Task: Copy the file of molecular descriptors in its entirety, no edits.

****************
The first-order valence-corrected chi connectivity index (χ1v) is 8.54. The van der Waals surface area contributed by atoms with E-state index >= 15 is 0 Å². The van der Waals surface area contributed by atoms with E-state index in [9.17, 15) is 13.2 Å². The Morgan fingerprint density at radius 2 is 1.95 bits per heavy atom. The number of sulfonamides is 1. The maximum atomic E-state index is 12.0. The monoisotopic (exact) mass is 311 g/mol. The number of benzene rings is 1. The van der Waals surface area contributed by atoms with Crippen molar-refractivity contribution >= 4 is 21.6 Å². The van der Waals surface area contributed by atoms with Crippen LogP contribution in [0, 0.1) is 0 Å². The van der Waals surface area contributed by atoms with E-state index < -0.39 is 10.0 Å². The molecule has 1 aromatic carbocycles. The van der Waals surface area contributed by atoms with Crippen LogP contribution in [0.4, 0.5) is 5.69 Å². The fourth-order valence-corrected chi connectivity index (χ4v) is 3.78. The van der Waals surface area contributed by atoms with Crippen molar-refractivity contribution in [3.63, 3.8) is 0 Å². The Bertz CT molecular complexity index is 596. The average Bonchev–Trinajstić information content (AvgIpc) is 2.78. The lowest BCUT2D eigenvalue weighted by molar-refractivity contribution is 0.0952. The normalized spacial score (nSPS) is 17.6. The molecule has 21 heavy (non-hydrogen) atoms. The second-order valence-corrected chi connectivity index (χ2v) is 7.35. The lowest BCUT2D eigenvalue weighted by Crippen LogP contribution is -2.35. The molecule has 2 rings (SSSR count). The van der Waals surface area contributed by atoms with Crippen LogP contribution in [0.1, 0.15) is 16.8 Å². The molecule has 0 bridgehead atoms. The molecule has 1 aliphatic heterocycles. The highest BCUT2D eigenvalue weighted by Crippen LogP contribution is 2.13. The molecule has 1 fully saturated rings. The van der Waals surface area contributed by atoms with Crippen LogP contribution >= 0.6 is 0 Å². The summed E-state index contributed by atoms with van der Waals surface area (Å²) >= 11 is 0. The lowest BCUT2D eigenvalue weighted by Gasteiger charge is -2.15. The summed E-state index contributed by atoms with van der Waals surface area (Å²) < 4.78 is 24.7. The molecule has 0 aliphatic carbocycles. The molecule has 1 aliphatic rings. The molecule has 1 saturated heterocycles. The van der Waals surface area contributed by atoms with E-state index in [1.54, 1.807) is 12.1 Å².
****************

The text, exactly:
The first-order valence-corrected chi connectivity index (χ1v) is 8.54. The van der Waals surface area contributed by atoms with E-state index >= 15 is 0 Å². The van der Waals surface area contributed by atoms with E-state index in [9.17, 15) is 13.2 Å². The Morgan fingerprint density at radius 2 is 1.95 bits per heavy atom. The number of sulfonamides is 1. The maximum atomic E-state index is 12.0. The monoisotopic (exact) mass is 311 g/mol. The number of benzene rings is 1. The van der Waals surface area contributed by atoms with Crippen molar-refractivity contribution >= 4 is 21.6 Å². The van der Waals surface area contributed by atoms with Crippen LogP contribution in [0, 0.1) is 0 Å². The van der Waals surface area contributed by atoms with E-state index < -0.39 is 10.0 Å². The molecule has 1 aromatic carbocycles. The van der Waals surface area contributed by atoms with Crippen LogP contribution in [0.4, 0.5) is 5.69 Å². The fourth-order valence-corrected chi connectivity index (χ4v) is 3.78. The van der Waals surface area contributed by atoms with Crippen molar-refractivity contribution in [3.63, 3.8) is 0 Å². The Bertz CT molecular complexity index is 596. The average Bonchev–Trinajstić information content (AvgIpc) is 2.78. The lowest BCUT2D eigenvalue weighted by molar-refractivity contribution is 0.0952. The normalized spacial score (nSPS) is 17.6. The molecule has 21 heavy (non-hydrogen) atoms. The second-order valence-corrected chi connectivity index (χ2v) is 7.35. The lowest BCUT2D eigenvalue weighted by Crippen LogP contribution is -2.35. The molecule has 2 rings (SSSR count). The van der Waals surface area contributed by atoms with Crippen LogP contribution in [0.1, 0.15) is 16.8 Å². The molecule has 0 bridgehead atoms. The molecule has 1 aliphatic heterocycles. The highest BCUT2D eigenvalue weighted by Crippen LogP contribution is 2.13. The molecule has 1 fully saturated rings. The van der Waals surface area contributed by atoms with Crippen LogP contribution >= 0.6 is 0 Å². The summed E-state index contributed by atoms with van der Waals surface area (Å²) >= 11 is 0. The lowest BCUT2D eigenvalue weighted by Gasteiger charge is -2.15. The summed E-state index contributed by atoms with van der Waals surface area (Å²) < 4.78 is 24.7. The molecule has 0 aliphatic carbocycles. The molecule has 1 aliphatic rings. The molecule has 1 saturated heterocycles. The van der Waals surface area contributed by atoms with E-state index in [1.54, 1.807) is 12.1 Å².